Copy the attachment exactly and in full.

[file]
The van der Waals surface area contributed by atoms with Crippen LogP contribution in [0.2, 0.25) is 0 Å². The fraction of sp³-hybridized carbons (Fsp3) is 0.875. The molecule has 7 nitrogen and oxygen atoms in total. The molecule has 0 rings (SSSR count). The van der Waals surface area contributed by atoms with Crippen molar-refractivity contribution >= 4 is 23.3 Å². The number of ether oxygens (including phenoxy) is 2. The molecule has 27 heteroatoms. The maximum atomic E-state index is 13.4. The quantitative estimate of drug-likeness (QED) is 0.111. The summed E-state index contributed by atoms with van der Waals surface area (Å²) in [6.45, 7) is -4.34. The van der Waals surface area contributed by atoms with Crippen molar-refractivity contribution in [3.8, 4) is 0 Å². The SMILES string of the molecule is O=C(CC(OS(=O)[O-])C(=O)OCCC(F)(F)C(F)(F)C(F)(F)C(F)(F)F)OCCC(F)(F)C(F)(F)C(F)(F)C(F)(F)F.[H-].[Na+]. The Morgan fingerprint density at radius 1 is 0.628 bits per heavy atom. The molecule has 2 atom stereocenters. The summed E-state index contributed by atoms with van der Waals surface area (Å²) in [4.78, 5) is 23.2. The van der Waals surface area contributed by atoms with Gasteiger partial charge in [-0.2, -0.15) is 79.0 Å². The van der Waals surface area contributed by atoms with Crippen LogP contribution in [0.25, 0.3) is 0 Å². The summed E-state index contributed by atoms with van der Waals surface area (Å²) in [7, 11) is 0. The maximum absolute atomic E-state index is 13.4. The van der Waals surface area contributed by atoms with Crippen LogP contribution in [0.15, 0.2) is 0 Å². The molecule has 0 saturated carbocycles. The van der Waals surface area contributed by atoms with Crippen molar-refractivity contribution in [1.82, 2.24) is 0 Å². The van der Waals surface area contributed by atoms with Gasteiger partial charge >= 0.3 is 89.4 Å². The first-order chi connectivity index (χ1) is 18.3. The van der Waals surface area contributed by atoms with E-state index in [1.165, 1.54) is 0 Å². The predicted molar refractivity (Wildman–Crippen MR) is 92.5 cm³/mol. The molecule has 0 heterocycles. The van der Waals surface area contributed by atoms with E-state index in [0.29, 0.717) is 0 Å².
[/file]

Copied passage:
The van der Waals surface area contributed by atoms with Crippen LogP contribution in [0.2, 0.25) is 0 Å². The fraction of sp³-hybridized carbons (Fsp3) is 0.875. The molecule has 7 nitrogen and oxygen atoms in total. The molecule has 0 rings (SSSR count). The van der Waals surface area contributed by atoms with Crippen molar-refractivity contribution >= 4 is 23.3 Å². The number of ether oxygens (including phenoxy) is 2. The molecule has 27 heteroatoms. The maximum atomic E-state index is 13.4. The quantitative estimate of drug-likeness (QED) is 0.111. The summed E-state index contributed by atoms with van der Waals surface area (Å²) in [6.45, 7) is -4.34. The van der Waals surface area contributed by atoms with Crippen molar-refractivity contribution in [3.8, 4) is 0 Å². The SMILES string of the molecule is O=C(CC(OS(=O)[O-])C(=O)OCCC(F)(F)C(F)(F)C(F)(F)C(F)(F)F)OCCC(F)(F)C(F)(F)C(F)(F)C(F)(F)F.[H-].[Na+]. The Morgan fingerprint density at radius 1 is 0.628 bits per heavy atom. The molecule has 2 atom stereocenters. The summed E-state index contributed by atoms with van der Waals surface area (Å²) in [4.78, 5) is 23.2. The van der Waals surface area contributed by atoms with Gasteiger partial charge in [-0.2, -0.15) is 79.0 Å². The van der Waals surface area contributed by atoms with Crippen LogP contribution in [0.25, 0.3) is 0 Å². The summed E-state index contributed by atoms with van der Waals surface area (Å²) in [7, 11) is 0. The maximum absolute atomic E-state index is 13.4. The van der Waals surface area contributed by atoms with Crippen LogP contribution in [0.15, 0.2) is 0 Å². The molecule has 0 saturated carbocycles. The van der Waals surface area contributed by atoms with Crippen molar-refractivity contribution in [1.82, 2.24) is 0 Å². The van der Waals surface area contributed by atoms with Gasteiger partial charge >= 0.3 is 89.4 Å². The first-order chi connectivity index (χ1) is 18.3. The van der Waals surface area contributed by atoms with E-state index in [1.165, 1.54) is 0 Å². The predicted molar refractivity (Wildman–Crippen MR) is 92.5 cm³/mol. The molecule has 0 heterocycles. The van der Waals surface area contributed by atoms with E-state index in [0.29, 0.717) is 0 Å².